Newt Gingrich, believe it or not, is comfortable presenting himself as someone who could forge bipartisan solutions in Washington. “There are a thousand small things that create bipartisanship even if you disagree about big things,” Gingrich said over the weekend. “And it’s really important to remember that, all the little human things that a good leader can do to get the city of Washington to work again.”
Kevin Drum was gobsmacked, and highlighted some examples to bolster the fact that Gingrich is largely and personally responsible “for the poisonous state of partisan politics in America today.”
1978, speaking to a group of College Republicans: “I think that one of the great problems we have in the Republican Party is that we don’t encourage you to be nasty.”
1989, speaking about the Democratic leadership in Congress: “These people are sick….They are so consumed by their own power, by a Mussolini-like ego, that their willingness to run over normal human beings and to destroy honest institutions is unending.”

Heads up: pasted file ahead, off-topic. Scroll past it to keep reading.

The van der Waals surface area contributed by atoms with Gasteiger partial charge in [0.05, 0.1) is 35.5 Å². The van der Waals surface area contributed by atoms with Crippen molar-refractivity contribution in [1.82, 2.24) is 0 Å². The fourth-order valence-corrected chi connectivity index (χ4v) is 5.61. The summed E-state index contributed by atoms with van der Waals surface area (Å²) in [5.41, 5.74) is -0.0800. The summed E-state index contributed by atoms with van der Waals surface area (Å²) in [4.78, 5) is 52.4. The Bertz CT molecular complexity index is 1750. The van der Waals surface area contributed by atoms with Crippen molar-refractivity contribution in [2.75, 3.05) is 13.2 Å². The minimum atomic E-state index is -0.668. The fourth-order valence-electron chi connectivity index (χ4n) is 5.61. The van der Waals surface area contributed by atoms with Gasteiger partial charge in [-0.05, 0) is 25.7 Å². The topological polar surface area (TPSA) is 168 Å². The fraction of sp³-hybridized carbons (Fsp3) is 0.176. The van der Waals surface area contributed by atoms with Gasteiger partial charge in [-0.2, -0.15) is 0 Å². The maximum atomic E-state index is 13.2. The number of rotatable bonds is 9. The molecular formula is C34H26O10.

2011, speaking about the current Democratic president: “Obama is the most serious radical threat to traditional America ever to occupy the White House.”
Those are, to be sure, three gems, and we could probably put together a list of hundreds of related examples, each as jarring as the last. But the one example that stands out for me came in 1994.
Just a few days before the ’94 midterm elections — the cycle that would represent the “Republican Revolution” — a deranged woman named Susan Smith drowned her two young sons in South Carolina. It was a horrifying crime that captured significant national attention.
In his desperation to exploit literally any opportunity for partisan gain, Gingrich quickly made infanticide a campaign issue and publicly equated Smith’s murders with the values of the Democratic Party. Gingrich told the AP at the time, “The mother killing her two children in South Carolina vividly reminds every American how sick the society is getting and how much we have to have change. I think people want to change and the only way you get change is to vote Republican.”
That someone would think this is offensive. That someone would say it out loud, on the record, is just twisted.
Calling Gingrich “one of the nastiest, most malignant pieces of work ever to grace American politics,” Kevin concluded, “Newt Gingrich extolling the virtues of bipartisanship is like Hannibal Lecter promoting the value of good nutrition.”
That’s a terrific line that happens to be true.